CALL: 416.925.2336

5 Ways Landscaping Can Improve Home AC Performance

Post Image

Because it is the goal of every homeowner to beat the heat during the warmer months, it will be important to pay good attention to the functioning of your home’s air conditioner. Doing so will prevent any major HVAC problems from developing, and it will keep the mechanism operating at peak performance.

Is Your Home AC Working Harder Than It Should?

There are several things that will tell you that your home AC is struggling to keep your home at a lower temperature.

These include:

  • Cycling Often: When the weather is warm, your air conditioning unit will need to stay on for longer periods of time, but it will not need to cut on more frequently. Quickly switching on and off is a telltale sign that there is a problem, and it will lead to higher electric bills without the effect of providing much in return.
  • Unusual Noises: Clunky sounds are not to be expected and are a signal that something is amiss. The clanging most likely means that something is clogging up the system and that it is vital to have repairs done before the foreign materials cause damage to the machine.
  • Formation of Ice: Dirt and other buildup can block airflow which then leads to the forming of ice. The ice will then block additional air from flowing in, and the effects can be the excessive use of electricity, lower output, and motor burnout.

Landscaping to the Rescue!

Your landscaping choices are able to positively affect the efficiency with which your air conditioning unit is able to work, and a good landscaper will be able to help you accomplish this. Carefully choosing the design of your yard will help keep you cool in the summer, and it will save you money in the long run.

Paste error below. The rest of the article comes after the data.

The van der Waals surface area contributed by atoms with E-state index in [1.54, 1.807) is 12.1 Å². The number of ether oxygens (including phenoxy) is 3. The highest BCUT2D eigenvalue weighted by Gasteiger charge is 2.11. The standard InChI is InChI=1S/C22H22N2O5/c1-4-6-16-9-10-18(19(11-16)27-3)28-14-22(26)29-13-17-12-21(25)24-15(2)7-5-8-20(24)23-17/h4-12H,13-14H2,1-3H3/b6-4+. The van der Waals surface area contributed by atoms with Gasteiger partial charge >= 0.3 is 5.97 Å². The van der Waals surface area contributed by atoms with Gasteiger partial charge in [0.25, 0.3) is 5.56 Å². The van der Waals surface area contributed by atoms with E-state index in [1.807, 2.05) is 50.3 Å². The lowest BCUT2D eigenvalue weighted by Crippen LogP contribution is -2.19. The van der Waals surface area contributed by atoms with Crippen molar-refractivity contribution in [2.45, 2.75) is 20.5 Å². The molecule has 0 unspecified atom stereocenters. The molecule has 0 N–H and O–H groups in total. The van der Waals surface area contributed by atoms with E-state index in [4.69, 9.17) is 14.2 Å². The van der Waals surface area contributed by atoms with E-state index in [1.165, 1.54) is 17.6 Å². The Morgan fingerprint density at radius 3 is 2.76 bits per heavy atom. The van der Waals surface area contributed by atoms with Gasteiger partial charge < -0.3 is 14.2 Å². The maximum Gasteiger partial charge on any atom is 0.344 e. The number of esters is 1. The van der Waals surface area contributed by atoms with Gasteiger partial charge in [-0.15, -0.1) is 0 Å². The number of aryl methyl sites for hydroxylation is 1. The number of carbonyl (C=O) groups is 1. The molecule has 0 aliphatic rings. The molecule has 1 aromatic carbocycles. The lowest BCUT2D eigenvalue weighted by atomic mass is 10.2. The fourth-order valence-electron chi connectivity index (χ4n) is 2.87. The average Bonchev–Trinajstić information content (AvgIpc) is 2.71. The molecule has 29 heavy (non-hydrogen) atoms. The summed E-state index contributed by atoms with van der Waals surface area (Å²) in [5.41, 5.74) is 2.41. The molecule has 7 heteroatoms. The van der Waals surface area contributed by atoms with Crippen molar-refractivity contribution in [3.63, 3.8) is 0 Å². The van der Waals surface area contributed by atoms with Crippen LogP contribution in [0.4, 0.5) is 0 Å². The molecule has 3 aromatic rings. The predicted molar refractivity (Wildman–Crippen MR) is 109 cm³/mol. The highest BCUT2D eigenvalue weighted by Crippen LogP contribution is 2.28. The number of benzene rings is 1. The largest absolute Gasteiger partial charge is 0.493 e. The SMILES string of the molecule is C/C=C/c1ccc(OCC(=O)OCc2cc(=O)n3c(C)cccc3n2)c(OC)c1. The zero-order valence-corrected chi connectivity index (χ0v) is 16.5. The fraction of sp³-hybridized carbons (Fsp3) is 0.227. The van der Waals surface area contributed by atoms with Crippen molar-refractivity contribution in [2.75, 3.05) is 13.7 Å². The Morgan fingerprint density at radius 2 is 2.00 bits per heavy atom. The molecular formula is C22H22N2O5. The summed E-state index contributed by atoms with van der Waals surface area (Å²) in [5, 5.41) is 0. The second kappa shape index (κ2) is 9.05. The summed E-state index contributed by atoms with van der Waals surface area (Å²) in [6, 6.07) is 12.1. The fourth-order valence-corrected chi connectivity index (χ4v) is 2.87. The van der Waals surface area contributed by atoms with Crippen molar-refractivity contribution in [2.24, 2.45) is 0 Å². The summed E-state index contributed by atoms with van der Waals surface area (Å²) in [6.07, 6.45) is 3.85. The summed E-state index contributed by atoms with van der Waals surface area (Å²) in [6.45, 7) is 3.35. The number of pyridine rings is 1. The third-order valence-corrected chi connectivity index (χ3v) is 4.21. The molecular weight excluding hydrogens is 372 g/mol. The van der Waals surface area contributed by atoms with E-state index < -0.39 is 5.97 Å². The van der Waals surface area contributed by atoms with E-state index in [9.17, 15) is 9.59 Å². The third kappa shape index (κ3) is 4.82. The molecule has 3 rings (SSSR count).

Here are five things to consider when mapping out a layout that will work for you:

  • Give Attention to Shading: Your home AC will work better if it is in a cooler environment. A great way to accomplish this is to place tall shade trees twenty feet east of your eastern windows and twenty feet west of your western windows. You will want to avoid placing them in your southern exposure, and any trees you do plant to the south should be pruned regularly. It is also advised that you place greenery near paved areas.
  • Slowing Down Air Movement: Evergreen trees sown side by side can reduce airflow by as much as 35 mph and can be combined with a retaining wall or a fence.
  • Let the Machine Breathe:  Keep foliage from tree branches trimmed to at least five feet above the apparatus, and keep plants at least two or three feet away on all sides.
  • Keep it Free of Debris: Keep your AC unit from gravel driveways and from trees producing falling leaves during autumn. Keep your gutter spouts clear, and make sure that rainwater runoff does not fall on your machine.
  • Types of Plants to Cultivate: Do not plant tall grasses or flower beds in order to try to hide your AC unit, as these may interfere with its functioning. Use hedges instead.

Potential Energy Savings

The U.S. Department of Energy has projected that as few as three well-placed trees could save homeowners between $100 and $250 per month and that households could see a drop in energy costs by as much as 25%. Applying windbreak methods can cut usage down by as much as 40%, and shading can cut 10%.

A well-executed landscaping plan is a good investment that can pay for itself in an average of eight years.

Ashley Morse, of The Cooling Company, is focused on improving internal operations at the company by delivering friendly, effective, timely service as well as ensuring the satisfaction of every person she comes in contact with.

Reference:

http://clearwaterac.com/3-simple-signs-air-conditioning-struggling/

https://www.firstenergycorp.com/content/customer/help/saving_energy/trees.html

www.arsfortmyers.com/blog/2016/september/recognizing-the-signs-of-a-struggling-air-condit.aspx

https://www.abchomeandcommercial.com/blog/landscaping-tips-to-help-lower-your-ac-bills-this-summer/

http://hearthandcricketstoveshopvt.com/2015/04/08/2-landscaping-mistakes-that-could-affect-your-new-air-conditioner/

https://www.trane.com/residential/en/resources/for-your-home/landscaping-around-outdoor-units.html